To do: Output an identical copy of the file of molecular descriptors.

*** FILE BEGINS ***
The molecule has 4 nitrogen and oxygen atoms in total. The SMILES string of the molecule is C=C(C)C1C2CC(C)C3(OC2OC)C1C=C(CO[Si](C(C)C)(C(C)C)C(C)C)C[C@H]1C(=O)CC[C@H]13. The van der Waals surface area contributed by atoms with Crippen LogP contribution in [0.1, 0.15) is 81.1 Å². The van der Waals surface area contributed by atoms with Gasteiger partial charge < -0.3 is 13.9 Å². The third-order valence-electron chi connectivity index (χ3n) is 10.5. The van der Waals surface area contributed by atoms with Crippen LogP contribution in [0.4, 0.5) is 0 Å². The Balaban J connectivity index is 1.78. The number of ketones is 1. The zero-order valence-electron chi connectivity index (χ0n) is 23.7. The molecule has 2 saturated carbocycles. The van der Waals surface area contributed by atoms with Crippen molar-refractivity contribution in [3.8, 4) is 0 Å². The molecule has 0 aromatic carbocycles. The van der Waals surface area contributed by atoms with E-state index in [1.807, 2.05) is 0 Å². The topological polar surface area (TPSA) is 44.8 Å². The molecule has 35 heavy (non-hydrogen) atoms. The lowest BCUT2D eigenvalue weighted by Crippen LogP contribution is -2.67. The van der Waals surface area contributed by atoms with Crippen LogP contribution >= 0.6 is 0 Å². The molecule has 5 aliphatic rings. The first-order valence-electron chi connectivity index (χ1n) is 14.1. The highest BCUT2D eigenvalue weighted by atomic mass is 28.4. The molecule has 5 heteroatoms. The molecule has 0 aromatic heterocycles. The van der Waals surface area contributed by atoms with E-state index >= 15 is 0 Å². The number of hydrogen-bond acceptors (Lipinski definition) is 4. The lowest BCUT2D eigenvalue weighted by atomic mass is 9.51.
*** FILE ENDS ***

The molecule has 4 nitrogen and oxygen atoms in total. The SMILES string of the molecule is C=C(C)C1C2CC(C)C3(OC2OC)C1C=C(CO[Si](C(C)C)(C(C)C)C(C)C)C[C@H]1C(=O)CC[C@H]13. The van der Waals surface area contributed by atoms with Crippen LogP contribution in [0.1, 0.15) is 81.1 Å². The van der Waals surface area contributed by atoms with Gasteiger partial charge < -0.3 is 13.9 Å². The third-order valence-electron chi connectivity index (χ3n) is 10.5. The van der Waals surface area contributed by atoms with Crippen LogP contribution in [0.4, 0.5) is 0 Å². The Balaban J connectivity index is 1.78. The number of ketones is 1. The zero-order valence-electron chi connectivity index (χ0n) is 23.7. The molecule has 2 saturated carbocycles. The van der Waals surface area contributed by atoms with Crippen molar-refractivity contribution in [3.8, 4) is 0 Å². The molecule has 0 aromatic carbocycles. The van der Waals surface area contributed by atoms with E-state index in [1.807, 2.05) is 0 Å². The topological polar surface area (TPSA) is 44.8 Å². The molecule has 35 heavy (non-hydrogen) atoms. The lowest BCUT2D eigenvalue weighted by Crippen LogP contribution is -2.67. The van der Waals surface area contributed by atoms with Crippen LogP contribution >= 0.6 is 0 Å². The molecule has 5 aliphatic rings. The first-order valence-electron chi connectivity index (χ1n) is 14.1. The highest BCUT2D eigenvalue weighted by atomic mass is 28.4. The molecule has 5 heteroatoms. The molecule has 0 aromatic heterocycles. The van der Waals surface area contributed by atoms with E-state index >= 15 is 0 Å². The number of hydrogen-bond acceptors (Lipinski definition) is 4. The lowest BCUT2D eigenvalue weighted by atomic mass is 9.51.